What a plight for an anxious recently fledged Master of Hounds to find himself in. Instead of the dignified and conventional entry so often rehearsed, to appear on the scene in this headlong fashion. Yet I could not help enjoying the humour of the thing, though I saw with some dismay that we were following hounds that appeared to be tied to their fox, running in a direction away from the country where we were expected, and where some important members of the field would be waiting; and I also thought with apprehension of Batters and the boy away with one-third of the already too small pack making for the hills.

The laird came up, cutting a comic figure, hatless, breathless, with stirrups six holes too short, and crouching like an American jockey in his saddle, and shining with excitement.

“They’re running down by the river side and are like crossing, and they’re going to kill him,” he gasped.

But when we jumped the next fence and got down to the banks we found the panting pack marking at the mouth of a stone conduit. Asking the laird where the other opening was, he said, “It leads into a tile pipe which, I believe, comes away from my laundry. Anyhow, I lost a ferret here lately, and it was found there after the terrified laundry-maid had run screaming to the gardener that there was a serpent poking its nose out of a grating behind the tubs."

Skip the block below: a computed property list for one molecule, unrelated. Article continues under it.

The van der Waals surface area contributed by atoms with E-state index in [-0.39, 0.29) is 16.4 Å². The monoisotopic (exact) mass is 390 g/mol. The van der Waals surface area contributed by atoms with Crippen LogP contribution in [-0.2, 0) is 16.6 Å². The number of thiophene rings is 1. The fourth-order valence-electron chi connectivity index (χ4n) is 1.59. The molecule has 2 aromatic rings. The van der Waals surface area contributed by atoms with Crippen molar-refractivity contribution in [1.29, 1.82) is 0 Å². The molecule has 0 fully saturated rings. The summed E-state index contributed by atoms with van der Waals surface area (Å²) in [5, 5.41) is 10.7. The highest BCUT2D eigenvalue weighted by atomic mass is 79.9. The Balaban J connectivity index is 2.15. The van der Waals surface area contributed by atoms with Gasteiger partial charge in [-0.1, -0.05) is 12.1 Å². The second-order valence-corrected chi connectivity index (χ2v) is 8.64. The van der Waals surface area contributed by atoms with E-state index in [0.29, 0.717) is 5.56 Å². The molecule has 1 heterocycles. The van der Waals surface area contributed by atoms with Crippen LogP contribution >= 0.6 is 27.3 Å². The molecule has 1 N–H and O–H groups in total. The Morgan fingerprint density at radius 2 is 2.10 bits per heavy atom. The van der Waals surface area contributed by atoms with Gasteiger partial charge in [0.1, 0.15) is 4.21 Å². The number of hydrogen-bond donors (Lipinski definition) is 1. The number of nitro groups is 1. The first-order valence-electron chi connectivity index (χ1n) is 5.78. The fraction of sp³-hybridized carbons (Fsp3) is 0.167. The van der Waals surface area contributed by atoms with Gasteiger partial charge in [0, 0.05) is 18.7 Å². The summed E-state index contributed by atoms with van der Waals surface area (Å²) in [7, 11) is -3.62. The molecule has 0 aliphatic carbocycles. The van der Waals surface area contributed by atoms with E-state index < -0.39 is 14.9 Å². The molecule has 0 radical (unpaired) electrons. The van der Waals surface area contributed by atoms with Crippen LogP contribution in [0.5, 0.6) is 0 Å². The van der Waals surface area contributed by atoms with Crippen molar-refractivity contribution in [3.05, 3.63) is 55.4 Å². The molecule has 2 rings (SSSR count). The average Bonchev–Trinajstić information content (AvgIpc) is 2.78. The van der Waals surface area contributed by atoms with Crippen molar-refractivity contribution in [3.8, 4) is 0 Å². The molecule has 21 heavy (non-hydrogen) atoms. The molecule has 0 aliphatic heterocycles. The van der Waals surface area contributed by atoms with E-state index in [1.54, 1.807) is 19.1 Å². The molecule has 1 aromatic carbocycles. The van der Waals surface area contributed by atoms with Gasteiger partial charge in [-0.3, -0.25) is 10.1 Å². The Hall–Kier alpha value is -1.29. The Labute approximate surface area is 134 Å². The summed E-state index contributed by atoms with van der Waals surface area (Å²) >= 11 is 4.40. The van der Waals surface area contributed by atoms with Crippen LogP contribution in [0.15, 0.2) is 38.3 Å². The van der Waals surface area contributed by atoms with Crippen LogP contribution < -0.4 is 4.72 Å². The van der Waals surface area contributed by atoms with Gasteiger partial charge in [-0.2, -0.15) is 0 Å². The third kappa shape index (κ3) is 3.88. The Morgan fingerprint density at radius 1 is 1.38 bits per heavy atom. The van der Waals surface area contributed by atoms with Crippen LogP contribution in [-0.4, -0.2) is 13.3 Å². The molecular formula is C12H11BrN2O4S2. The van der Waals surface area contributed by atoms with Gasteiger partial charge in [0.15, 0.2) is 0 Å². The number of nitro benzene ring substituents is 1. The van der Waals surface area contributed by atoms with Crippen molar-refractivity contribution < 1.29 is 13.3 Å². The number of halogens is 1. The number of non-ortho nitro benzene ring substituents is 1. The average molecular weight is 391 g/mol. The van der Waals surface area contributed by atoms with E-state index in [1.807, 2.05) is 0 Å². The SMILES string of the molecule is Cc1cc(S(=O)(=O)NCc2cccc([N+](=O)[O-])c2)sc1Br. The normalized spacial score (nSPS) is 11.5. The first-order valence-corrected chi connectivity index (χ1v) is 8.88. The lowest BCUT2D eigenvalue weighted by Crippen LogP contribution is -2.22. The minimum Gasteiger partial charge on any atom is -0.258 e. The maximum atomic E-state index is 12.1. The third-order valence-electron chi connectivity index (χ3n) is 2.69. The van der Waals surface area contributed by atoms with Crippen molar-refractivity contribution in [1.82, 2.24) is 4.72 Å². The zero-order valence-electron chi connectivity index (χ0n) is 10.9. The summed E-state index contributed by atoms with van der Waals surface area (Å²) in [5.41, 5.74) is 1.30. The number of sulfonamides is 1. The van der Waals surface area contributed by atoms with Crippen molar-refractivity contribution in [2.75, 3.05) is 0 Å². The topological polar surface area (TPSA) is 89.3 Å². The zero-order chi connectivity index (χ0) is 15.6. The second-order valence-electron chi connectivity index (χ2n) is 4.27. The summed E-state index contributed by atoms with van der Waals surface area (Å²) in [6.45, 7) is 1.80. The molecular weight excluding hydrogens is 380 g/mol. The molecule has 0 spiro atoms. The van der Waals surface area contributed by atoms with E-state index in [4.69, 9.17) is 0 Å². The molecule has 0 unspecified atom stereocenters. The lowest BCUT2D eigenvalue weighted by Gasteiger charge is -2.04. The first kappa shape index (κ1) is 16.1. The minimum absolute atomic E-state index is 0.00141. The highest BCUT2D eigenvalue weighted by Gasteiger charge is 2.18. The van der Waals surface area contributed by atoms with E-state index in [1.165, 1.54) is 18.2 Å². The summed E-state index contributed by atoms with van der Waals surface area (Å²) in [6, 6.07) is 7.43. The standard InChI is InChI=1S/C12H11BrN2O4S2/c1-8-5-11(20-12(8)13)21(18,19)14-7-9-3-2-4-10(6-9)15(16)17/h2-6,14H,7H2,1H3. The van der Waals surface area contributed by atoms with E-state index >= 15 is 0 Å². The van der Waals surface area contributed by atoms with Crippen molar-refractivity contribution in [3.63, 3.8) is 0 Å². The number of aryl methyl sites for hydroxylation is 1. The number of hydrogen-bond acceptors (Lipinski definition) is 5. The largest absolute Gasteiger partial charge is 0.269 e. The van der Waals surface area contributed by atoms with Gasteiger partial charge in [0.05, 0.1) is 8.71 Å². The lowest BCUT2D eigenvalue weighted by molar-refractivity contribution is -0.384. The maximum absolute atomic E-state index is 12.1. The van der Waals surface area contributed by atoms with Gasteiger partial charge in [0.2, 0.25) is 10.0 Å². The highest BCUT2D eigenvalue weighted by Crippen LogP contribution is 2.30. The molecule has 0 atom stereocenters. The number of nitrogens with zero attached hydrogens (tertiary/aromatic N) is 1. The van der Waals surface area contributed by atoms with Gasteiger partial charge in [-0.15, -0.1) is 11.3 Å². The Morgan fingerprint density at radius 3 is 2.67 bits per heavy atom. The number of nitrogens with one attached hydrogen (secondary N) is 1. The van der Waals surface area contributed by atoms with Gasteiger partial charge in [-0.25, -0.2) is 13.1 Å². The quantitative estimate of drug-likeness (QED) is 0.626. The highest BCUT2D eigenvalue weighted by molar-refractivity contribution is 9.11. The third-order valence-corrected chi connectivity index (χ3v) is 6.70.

“Then, of course, we’ll have to leave him and get back and see where the rest of the hounds have run to.”

“You’ve got another fox on foot, and a chase going on, have you? Well, you are a greedy chap; won’t one at a time satisfy you? How, when, and where did you find this one?”

It was only civil to go through the form of apologising for an appearance so sudden and precipitate, and for the dishevelled state of the huntsman; but this was not listened to.

“I wouldn’t have missed it for the world,” said the laird; “I never had such a piece of fun; you certainly let us know you were coming, and when I heard you I ran to get a horse. I would have been at their tails, but the first horse I got at had a lady’s saddle, and the next I seized was this—a fine fencer and a bold one, but I don’t know whose he is—how do you like my seat, eh? But how did you do it?”

“Well, laird,” I explained, “if you will plant a brace of foxes right in the path, you can’t blame hounds for chasing them.”

“Now, Master, don’t try to make me believe you were not drawing for him.”

And it was useless to contradict.

During our short jog back to the house, we were amused to find various ardent sportsmen aimlessly scouring across the country towards all points of the compass, in much anxiety and uncertainty, which was increased by the fact that wild blasts of the horn were being wafted down wind from a direction contrary to that in which we had so unexpectedly flashed. Old Batters was evidently doing his best.